Submitted by countylibrary on

If you wanted to visit the Burlington County Library 100 years ago, you would head to downtown Mount Holly and look for a building owned by the YMCA. A single room inside served as the main depository for the modest collection of books being shuttled to rural community “library stations” all over the county. Warmly welcomed by residents happy to call it their own, the library was surely a humble operation back then. But my, how we’ve grown!

Today, the county library isn’t a single room, or even a single building. It’s a far-reaching system that includes a network of branches and member libraries strategically scattered throughout the region. And all it took was a century of progress fueled by determination, collaboration and, perhaps, a little bit of luck to get us here.

Burlington County’s one-room library on Water Street, now Rancocas Road, opened to the public on Oct. 7, 1921, but it didn’t stay put for long. In November, the fledgling operation relocated to a larger room in another YMCA building on nearby Paxson Street. By 1925, it was time to stretch out again and the little library moved into a building at High and Union streets, also in the county seat. In the ensuing years, library services rolled along as planned. Books were circulated to sites all over the county, including community stations and schools, and readers were pleased to have access to a nice selection of titles. The popular service flourished. At the same time, the county continued to attract new residents and by 1940 more patrons were visiting the library on a regular basis. To accommodate the growth, two additional rooms in the Mount Holly building were renovated for library use.

In the decades that followed, Burlington County’s population soared. The modest library became cramped and the need for more space, more funding and more personnel was soon apparent. Not surprisingly, local community libraries, including those in Burlington City, Pemberton, Riverton and Florence, were also feeling the strain and taking their own steps to renovate and expand.

Fortunately for us, relief came in 1960 when the county library relocated within Mount Holly once again, this time to the former county clerk’s office on High Street. Located behind the historic courthouse, the new quarters provided some much-needed elbow room, including a separate children's area and a bookmobile shelter that doubled as the gathering space for library programs. A shift in thinking about the best way to deliver services was also well underway. The once-vital community stations had fallen out of favor and the library’s first “walk-on” bookmobile began delivering books to areas of the county without library service; a second bookmobile was soon added. The concept of establishing permanent library branches throughout the county also began to take root. And with our operation in Mount Holly still feeling the strain of overcrowding, a spacious new headquarters was being discussed. Big changes that would lay the groundwork for the system we know today were looming, and just a few years later, those changes began to take shape.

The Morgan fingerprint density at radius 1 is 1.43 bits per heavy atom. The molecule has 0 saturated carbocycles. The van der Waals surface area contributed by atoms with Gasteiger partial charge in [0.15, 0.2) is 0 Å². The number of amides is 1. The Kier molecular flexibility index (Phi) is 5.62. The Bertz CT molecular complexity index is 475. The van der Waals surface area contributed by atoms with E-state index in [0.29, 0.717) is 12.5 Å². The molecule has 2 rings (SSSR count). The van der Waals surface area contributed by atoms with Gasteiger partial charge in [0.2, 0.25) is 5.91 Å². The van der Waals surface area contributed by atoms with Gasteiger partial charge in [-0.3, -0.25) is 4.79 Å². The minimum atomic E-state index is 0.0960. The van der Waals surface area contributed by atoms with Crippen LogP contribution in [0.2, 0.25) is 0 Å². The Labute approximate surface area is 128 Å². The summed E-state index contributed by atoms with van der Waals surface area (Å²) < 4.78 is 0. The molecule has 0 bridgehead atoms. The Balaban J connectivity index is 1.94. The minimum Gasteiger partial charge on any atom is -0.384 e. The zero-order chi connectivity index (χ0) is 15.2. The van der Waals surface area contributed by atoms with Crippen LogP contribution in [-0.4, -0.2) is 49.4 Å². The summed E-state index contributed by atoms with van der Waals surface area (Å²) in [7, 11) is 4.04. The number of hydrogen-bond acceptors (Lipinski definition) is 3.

In 1966, we introduced our first full-service branch to the public. Cinnaminson Library was established in response to strong public interest and a high demand for bookmobile service in the area. The township had awarded a contract to build the new facility a year earlier and by the end of its first year of operation, it had circulated more than 52,000 items. Meanwhile, as the decade drew to a close, our modest county library with limited facilities was luring in more and more patrons with story hours, puppet shows, summer reading activities, author visits, history lectures and other programs. Our library system now included the bustling library in Mount Holly, our Cinnaminson branch, 14 community libraries designated as “member libraries,” and the two bookmobiles offering direct service to the residents.

The next few years would prove to be a pivotal, if hectic period for our busy library system. It was time to adjust and expand. And more change was imminent!